1. Start with the interval [0, 1].
2.  For each pair (X, Y) in the batch, the interval shrinks from below by P(X−1 Y) and from above by P(X Y). (For example, if [0.2, 0.8] (range 0.6) shrinks from below by 0.1 and from above by 0.8, the new interval is [0.2+0.1*0.6, 0.2+0.8*0.6] = [0.26, 0.68]. For correctness, though, the interval is not allowed to shrink to a single point, since otherwise step 3 would run forever.)
3. Extract the bits, starting from the binary point, that the final interval’s lower and upper bound have in common (or 0 bits if the upper bound is 1). (For example, if the final interval is [0.101010…, 0.101110…] in binary, the bits 1, 0, 1 are extracted, since the common bits starting from the point are 101.)

After a sampling method produces an output Y, both X (the number of random bits the sampler consumed) and Y (the output) are added to the batch and fed to the extractor, and new bits extracted this way are added to a queue for the sampling method to use to produce future outputs. (Notice that the number of bits extracted by the algorithm above grows as the batch grows, so only the new bits extracted this way are added to the queue this way.)

 The issue of finding P(X Y) is now discussed. Generally, if the sampling method implements a random walk on a binary tree that is driven by numbers that each equal 1 or 0 with equal probability and has leaves labeled with one outcome each (Knuth and Yao 1976)82, P(X Y) is found as follows (and Claude Gravel clarified to me that this is the intention of the extractor algorithm): Take a weighted count of all leaves labeled Y up to depth X (where the weight for depth z is 1/2z), then divide it by a weighted count of all leaves labeled Y at all depths (for instance, if the tree has two leaves labeled Y at z=2, three at z=3, and three at z=4, and X is 3, then P(X Y) is (2/22+3/23) / (2/22+3/23+3/24)). In the special case where the tree has at most 1 leaf labeled Y at every depth, this is implemented by finding P(Y), or the probability to output Y, then chopping P(Y) up to the Xth binary digit after the point and dividing by the original P(Y) (for instance, if X is 4 and P(Y) is 0.101011…, then P(X Y) is 0.1010 / 0.101011…).
 Unfortunately, P(X Y) is not easy to calculate when the number of values Y can take on is large or even unbounded. In this case, I can suggest the following ad hoc algorithm, which uses a randomness extractor that takes bits as input, such as the von Neumann, Peres, or Zhou–Bruck extractor (see “Notes on Randomness Extraction”). The algorithm counts the number of bits it consumes (X) to produce an output, then feeds X to the extractor as follows.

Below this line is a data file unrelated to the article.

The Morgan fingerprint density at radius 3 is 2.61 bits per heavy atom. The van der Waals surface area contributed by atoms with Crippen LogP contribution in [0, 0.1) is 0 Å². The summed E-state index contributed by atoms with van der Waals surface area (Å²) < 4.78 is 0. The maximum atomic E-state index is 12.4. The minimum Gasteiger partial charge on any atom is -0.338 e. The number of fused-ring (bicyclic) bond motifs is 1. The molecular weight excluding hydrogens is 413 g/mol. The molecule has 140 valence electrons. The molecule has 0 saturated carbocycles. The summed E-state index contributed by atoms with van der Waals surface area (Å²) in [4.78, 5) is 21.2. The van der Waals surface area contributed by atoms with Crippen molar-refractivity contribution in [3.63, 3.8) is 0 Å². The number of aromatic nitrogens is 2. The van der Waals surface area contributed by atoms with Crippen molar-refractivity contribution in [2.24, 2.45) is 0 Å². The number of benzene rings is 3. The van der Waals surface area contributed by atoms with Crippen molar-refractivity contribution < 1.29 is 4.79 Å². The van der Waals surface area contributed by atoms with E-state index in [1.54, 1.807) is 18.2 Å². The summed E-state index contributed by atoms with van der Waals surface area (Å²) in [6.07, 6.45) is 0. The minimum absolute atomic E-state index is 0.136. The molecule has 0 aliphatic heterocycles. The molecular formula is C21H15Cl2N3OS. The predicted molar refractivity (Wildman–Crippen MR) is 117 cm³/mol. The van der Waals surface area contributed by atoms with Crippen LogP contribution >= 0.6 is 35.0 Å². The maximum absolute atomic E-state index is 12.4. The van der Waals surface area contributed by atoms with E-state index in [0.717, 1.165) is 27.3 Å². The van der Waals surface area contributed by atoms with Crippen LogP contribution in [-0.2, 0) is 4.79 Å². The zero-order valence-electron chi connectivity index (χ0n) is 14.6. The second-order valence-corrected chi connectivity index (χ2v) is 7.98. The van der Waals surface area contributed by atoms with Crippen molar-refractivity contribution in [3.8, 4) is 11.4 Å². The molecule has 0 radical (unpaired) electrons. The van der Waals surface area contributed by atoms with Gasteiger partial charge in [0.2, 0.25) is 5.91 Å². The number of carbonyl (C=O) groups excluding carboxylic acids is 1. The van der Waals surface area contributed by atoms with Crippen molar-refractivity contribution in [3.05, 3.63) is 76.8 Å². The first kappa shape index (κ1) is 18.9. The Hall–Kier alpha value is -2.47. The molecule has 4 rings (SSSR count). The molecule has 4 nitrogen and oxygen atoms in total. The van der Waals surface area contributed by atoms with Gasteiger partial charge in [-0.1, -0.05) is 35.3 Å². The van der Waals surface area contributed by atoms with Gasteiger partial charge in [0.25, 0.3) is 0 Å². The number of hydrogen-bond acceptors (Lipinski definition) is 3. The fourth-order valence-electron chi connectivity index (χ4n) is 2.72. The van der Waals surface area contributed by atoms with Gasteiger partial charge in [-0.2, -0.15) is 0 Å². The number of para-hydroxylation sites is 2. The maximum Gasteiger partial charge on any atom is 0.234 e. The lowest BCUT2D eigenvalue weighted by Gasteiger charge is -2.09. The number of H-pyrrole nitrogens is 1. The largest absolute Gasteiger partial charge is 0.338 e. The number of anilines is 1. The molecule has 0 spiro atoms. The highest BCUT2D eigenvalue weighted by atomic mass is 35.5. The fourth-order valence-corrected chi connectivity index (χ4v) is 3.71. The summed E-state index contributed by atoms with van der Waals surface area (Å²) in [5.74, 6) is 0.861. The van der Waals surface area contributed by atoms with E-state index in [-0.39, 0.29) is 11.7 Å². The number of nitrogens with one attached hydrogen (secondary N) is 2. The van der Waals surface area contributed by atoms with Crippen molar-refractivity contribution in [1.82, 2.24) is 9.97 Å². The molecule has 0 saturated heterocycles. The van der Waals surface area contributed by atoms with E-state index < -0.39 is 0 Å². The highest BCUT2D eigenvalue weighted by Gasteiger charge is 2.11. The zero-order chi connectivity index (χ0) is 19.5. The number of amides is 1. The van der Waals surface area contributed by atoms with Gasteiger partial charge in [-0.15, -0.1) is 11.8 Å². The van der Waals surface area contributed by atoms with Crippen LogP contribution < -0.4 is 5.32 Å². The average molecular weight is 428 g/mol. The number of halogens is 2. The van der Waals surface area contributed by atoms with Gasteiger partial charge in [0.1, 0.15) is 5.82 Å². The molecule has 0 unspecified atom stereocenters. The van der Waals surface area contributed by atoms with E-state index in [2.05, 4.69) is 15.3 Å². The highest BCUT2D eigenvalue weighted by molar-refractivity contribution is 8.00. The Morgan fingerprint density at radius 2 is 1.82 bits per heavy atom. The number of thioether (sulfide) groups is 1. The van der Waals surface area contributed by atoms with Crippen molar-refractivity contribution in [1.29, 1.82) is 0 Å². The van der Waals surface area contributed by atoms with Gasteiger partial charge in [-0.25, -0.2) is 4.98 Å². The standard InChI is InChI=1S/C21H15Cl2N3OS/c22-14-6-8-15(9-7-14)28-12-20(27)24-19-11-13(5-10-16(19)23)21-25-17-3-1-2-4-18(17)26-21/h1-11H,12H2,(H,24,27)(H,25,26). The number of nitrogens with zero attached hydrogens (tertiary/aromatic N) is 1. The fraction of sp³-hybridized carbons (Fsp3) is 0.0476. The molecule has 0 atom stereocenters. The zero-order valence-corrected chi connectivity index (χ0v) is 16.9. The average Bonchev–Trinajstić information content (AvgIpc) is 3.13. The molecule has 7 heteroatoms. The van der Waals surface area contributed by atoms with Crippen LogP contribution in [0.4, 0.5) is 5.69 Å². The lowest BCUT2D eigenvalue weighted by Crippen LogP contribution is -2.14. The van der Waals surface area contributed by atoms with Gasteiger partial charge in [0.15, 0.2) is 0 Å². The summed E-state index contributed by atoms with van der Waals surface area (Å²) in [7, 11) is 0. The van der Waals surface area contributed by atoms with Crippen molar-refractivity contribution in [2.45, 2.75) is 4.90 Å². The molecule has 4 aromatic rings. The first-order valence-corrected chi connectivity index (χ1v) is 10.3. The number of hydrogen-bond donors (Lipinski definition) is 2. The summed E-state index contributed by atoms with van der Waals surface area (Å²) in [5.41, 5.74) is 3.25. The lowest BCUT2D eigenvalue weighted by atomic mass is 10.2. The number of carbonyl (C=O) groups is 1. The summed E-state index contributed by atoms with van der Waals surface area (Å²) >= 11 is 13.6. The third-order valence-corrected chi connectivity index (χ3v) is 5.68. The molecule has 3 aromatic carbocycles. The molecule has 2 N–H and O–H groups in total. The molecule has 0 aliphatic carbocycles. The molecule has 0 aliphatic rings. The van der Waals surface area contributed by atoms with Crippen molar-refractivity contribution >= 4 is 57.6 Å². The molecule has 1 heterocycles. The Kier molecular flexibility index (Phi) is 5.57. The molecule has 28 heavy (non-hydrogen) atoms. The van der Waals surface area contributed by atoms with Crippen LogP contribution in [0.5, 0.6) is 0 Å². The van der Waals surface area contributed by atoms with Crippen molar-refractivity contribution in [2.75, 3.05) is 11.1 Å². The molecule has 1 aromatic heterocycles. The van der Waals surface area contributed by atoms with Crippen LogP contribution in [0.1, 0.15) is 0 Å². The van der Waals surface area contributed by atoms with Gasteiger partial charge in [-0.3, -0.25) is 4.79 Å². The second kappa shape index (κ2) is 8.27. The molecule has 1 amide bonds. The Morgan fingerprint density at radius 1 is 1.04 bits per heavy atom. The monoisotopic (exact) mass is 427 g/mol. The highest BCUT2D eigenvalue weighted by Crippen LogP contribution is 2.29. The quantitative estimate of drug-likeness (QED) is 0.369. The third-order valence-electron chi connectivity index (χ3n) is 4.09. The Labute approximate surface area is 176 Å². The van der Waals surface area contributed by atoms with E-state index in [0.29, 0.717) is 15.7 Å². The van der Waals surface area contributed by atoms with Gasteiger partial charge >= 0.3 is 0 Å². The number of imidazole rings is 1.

1. Let z be abs(XlastX), where lastX is either the last value of X fed to this extractor for this batch or 0 if there is no such value.
2. If z is greater than 0, feed the bits of z from most significant to least significant to a queue of extractor inputs.
3. Now, when the sampler would generate 1 or 0 with equal probability, it first checks the input queue. As long as 64 bits or more are in the input queue, the sampler dequeues 64 bits from it, runs the extractor on those bits, and adds the extracted bits to an output queue. (The number 64 can instead be any even number greater than 2.) Then, if the output queue is not empty, the sampler dequeues a bit from that queue and uses that bit; otherwise it generates 1 or 0 with equal probability, as usual.

## Sampling Distributions Using Incomplete Information

The Bernoulli factory problem (the problem of turning one biased coin into another biased coin; see “Bernoulli Factory Algorithms”) is a special case of the problem of sampling a probability distribution with unknown parameters. This problem can be described as sampling from a new distribution using an endless stream of random variates from an incompletely known distribution. The problem is described in more detail in “The Sampling Problem”.

In this section: